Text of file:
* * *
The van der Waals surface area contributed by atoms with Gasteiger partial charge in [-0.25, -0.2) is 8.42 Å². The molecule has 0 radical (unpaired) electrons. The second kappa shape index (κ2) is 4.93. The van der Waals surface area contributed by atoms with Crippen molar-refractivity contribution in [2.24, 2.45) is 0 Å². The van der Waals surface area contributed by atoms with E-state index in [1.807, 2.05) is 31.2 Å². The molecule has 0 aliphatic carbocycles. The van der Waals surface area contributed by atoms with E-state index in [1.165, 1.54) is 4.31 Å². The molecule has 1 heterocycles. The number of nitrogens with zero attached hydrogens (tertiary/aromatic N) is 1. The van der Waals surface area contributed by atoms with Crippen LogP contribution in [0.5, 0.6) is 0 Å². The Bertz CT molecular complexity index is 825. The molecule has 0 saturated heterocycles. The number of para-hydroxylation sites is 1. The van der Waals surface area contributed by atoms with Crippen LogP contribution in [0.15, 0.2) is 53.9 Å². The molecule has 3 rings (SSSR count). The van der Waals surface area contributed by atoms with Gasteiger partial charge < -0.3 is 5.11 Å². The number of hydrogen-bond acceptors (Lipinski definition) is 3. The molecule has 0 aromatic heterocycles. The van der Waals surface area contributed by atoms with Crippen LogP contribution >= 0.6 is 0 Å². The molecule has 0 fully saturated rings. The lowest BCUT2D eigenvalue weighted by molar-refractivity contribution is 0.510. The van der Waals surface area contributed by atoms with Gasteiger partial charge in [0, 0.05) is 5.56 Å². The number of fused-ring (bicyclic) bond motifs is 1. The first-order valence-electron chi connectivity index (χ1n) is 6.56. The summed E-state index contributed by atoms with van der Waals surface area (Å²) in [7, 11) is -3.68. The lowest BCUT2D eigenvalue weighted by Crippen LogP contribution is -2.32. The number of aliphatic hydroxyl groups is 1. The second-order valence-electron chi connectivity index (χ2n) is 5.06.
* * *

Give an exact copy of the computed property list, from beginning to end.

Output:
The van der Waals surface area contributed by atoms with Gasteiger partial charge in [-0.25, -0.2) is 8.42 Å². The molecule has 0 radical (unpaired) electrons. The second kappa shape index (κ2) is 4.93. The van der Waals surface area contributed by atoms with Crippen molar-refractivity contribution in [2.24, 2.45) is 0 Å². The van der Waals surface area contributed by atoms with E-state index in [1.807, 2.05) is 31.2 Å². The molecule has 0 aliphatic carbocycles. The van der Waals surface area contributed by atoms with E-state index in [1.165, 1.54) is 4.31 Å². The molecule has 1 heterocycles. The number of nitrogens with zero attached hydrogens (tertiary/aromatic N) is 1. The van der Waals surface area contributed by atoms with Crippen LogP contribution in [0.5, 0.6) is 0 Å². The Bertz CT molecular complexity index is 825. The molecule has 0 saturated heterocycles. The number of para-hydroxylation sites is 1. The van der Waals surface area contributed by atoms with Crippen LogP contribution in [0.15, 0.2) is 53.9 Å². The molecule has 3 rings (SSSR count). The van der Waals surface area contributed by atoms with Gasteiger partial charge < -0.3 is 5.11 Å². The number of hydrogen-bond acceptors (Lipinski definition) is 3. The molecule has 0 aromatic heterocycles. The van der Waals surface area contributed by atoms with Crippen LogP contribution >= 0.6 is 0 Å². The molecule has 0 fully saturated rings. The lowest BCUT2D eigenvalue weighted by molar-refractivity contribution is 0.510. The van der Waals surface area contributed by atoms with Gasteiger partial charge in [0, 0.05) is 5.56 Å². The number of fused-ring (bicyclic) bond motifs is 1. The first-order valence-electron chi connectivity index (χ1n) is 6.56. The summed E-state index contributed by atoms with van der Waals surface area (Å²) in [7, 11) is -3.68. The lowest BCUT2D eigenvalue weighted by Crippen LogP contribution is -2.32. The number of aliphatic hydroxyl groups is 1. The second-order valence-electron chi connectivity index (χ2n) is 5.06.